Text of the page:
Researchers and users of kratom were stunned by the Drug Enforcement Administration’s abrupt withdrawal of its stated plan to place the Southeast Asian plant under an emergency ban in the United States. One reason for the famously tough federal agency’s unusual move was “a large volume of phone calls from the American public” as well as messages from the scientific community and letters from members of Congress, says DEA spokesperson Russ Baer. Restrictions would have heavily encumbered research efforts. (See also: Regulate quality, dosage and purity of Kratom)

  • Police arrest more people for marijuana use than for all violent crimes — combined

    Drug-possession arrests skyrocketed from fewer than 200 arrests for every 100,000 people in 1979 to more than 500 in the mid-2000s
    The Washington Post (US)
    Wednesday, October 12, 2016

    us-flag-barbed-wireOn any given day in the United States, at least 137,000 people sit behind bars on simple drug-possession charges, according to a report released by the American Civil Liberties Union and Human Rights Watch. Nearly two-thirds of them are in local jails. The report says that most of these jailed inmates have not been convicted of any crime: They're sitting in a cell, awaiting a day in court, an appearance that may be months or even years off, because they can't afford to post bail.

  • The DEA is withdrawing a proposal to ban another plant after the Internet got really mad

    U.S. lawmakers were among the groups expressing their displeasure with the DEA's intent to ban kratom
    The Washington Post (US)
    Wednesday, October 12, 2016

    kratomThe Drug Enforcement Administration is reversing a widely criticized decision that would have banned the use of kratom, a plant that researchers say could help mitigate the effects of the opioid epidemic. Citing the public outcry and a need to obtain more research, the DEA is withdrawing its notice of intent to ban the drug, according to a preliminary document that will be posted to the Federal Register. Since announcing their intent to ban kratom, the DEA received numerous comments from members of the public challenging the scheduling action.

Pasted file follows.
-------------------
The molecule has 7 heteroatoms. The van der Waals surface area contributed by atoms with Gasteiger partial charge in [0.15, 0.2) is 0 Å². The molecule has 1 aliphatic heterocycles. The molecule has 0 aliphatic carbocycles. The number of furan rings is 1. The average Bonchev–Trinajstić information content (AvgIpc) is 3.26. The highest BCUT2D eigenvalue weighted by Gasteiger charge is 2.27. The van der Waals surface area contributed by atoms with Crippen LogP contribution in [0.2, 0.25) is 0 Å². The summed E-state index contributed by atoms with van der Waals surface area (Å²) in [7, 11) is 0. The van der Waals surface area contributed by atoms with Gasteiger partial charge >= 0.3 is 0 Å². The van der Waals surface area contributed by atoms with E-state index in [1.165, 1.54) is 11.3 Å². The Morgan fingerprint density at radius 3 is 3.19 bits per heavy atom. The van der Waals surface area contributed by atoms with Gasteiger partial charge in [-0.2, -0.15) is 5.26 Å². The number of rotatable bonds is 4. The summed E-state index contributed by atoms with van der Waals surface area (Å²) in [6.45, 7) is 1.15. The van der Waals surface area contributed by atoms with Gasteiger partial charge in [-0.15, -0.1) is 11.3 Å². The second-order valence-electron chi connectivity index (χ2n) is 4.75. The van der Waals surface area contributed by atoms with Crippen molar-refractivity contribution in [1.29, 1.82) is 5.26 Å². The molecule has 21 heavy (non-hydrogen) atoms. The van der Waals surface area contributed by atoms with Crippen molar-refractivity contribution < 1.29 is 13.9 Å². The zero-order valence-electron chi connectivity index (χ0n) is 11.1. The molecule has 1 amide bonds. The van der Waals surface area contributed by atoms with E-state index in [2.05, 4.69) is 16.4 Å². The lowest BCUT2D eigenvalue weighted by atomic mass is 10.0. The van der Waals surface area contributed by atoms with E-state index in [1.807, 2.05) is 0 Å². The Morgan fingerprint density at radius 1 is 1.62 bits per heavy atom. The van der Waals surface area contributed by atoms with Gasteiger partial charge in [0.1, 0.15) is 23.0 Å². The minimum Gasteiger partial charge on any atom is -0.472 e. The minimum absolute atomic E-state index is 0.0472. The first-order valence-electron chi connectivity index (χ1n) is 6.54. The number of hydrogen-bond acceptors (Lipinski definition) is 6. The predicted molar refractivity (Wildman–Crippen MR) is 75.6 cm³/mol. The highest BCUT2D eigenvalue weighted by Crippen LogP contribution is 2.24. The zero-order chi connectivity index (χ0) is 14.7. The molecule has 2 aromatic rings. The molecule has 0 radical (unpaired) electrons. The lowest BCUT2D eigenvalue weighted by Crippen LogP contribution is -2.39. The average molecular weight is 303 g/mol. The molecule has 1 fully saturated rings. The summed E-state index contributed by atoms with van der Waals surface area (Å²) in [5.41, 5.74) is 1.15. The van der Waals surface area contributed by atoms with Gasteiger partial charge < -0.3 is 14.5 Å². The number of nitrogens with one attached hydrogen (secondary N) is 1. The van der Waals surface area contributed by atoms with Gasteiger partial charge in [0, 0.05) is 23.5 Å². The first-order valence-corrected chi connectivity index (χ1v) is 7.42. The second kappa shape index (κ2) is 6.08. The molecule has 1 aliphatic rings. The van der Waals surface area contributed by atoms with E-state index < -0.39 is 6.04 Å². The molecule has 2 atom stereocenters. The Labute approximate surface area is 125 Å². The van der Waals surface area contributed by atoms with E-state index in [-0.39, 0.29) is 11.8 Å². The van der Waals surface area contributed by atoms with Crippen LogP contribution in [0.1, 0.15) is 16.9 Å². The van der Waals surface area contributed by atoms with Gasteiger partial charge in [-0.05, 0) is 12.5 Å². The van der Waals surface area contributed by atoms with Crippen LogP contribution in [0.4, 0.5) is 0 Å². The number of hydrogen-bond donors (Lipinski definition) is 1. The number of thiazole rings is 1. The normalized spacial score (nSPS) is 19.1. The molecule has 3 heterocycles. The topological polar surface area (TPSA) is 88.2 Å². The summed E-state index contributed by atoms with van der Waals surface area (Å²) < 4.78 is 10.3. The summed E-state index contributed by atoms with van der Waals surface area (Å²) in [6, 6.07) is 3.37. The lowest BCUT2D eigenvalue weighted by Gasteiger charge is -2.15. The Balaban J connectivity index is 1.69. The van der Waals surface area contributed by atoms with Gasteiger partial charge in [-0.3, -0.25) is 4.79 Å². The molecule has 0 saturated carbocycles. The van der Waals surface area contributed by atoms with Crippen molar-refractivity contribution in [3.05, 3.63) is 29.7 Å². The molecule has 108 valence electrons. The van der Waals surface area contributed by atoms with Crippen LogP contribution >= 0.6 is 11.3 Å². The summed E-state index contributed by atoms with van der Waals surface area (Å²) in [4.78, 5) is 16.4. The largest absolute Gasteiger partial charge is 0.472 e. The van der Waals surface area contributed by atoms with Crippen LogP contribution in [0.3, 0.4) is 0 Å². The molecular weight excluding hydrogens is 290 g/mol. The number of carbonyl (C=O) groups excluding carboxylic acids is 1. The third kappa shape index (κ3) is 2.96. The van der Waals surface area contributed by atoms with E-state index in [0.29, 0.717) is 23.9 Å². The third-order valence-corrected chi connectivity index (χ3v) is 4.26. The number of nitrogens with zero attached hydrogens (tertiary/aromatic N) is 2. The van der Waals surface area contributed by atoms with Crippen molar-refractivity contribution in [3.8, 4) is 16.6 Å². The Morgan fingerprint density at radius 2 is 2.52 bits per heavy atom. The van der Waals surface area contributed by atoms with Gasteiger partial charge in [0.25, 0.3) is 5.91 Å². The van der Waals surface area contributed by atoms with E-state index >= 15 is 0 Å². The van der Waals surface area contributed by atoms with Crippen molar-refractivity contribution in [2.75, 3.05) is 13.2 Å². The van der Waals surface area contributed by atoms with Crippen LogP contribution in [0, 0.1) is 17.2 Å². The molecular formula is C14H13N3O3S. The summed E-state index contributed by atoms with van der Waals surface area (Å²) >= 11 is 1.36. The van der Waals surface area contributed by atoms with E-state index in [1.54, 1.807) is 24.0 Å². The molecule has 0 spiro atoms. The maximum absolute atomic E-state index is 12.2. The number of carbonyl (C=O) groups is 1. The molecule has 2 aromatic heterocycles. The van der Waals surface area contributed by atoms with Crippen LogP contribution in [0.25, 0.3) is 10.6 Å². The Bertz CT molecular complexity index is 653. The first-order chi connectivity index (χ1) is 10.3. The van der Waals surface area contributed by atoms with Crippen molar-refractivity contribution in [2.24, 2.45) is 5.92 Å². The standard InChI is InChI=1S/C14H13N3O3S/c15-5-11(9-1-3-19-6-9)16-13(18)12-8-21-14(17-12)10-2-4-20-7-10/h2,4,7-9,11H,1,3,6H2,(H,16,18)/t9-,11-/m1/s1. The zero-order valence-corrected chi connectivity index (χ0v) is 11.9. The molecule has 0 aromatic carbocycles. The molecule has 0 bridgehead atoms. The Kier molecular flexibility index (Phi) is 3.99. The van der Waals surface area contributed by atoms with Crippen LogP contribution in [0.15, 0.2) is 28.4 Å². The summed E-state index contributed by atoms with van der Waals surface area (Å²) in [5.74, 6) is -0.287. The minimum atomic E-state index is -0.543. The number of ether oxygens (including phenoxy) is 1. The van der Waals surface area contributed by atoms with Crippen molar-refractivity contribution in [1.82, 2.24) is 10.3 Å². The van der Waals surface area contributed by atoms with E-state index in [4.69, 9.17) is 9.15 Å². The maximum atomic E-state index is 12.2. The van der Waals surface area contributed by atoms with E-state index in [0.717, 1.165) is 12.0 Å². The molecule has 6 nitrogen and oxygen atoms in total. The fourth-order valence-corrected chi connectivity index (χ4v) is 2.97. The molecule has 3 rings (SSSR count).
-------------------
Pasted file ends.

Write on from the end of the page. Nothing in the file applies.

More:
• Americans’ support for marijuana legalization is now higher than ever

    As younger people grow up and increasingly dominate politics, it’s going to be much more difficult for lawmakers to oppose relaxing marijuana laws
    Vox (US)
    Wednesday, October 12, 2016

    pew-cannabis-sep2016Five states will vote on whether to fully legalize marijuana in November. And supporters of those initiatives just got some pretty good news: Support for marijuana legalization in the US has reached historic highs. A Pew Research Center survey of 1,201 US adults, conducted in late August and early September, found that 57 percent support legalization, while just 37 percent oppose it. That’s up from 53 percent support in 2014 and a near reversal from just a decade ago, when 32 percent backed legalization and 60 percent opposed it.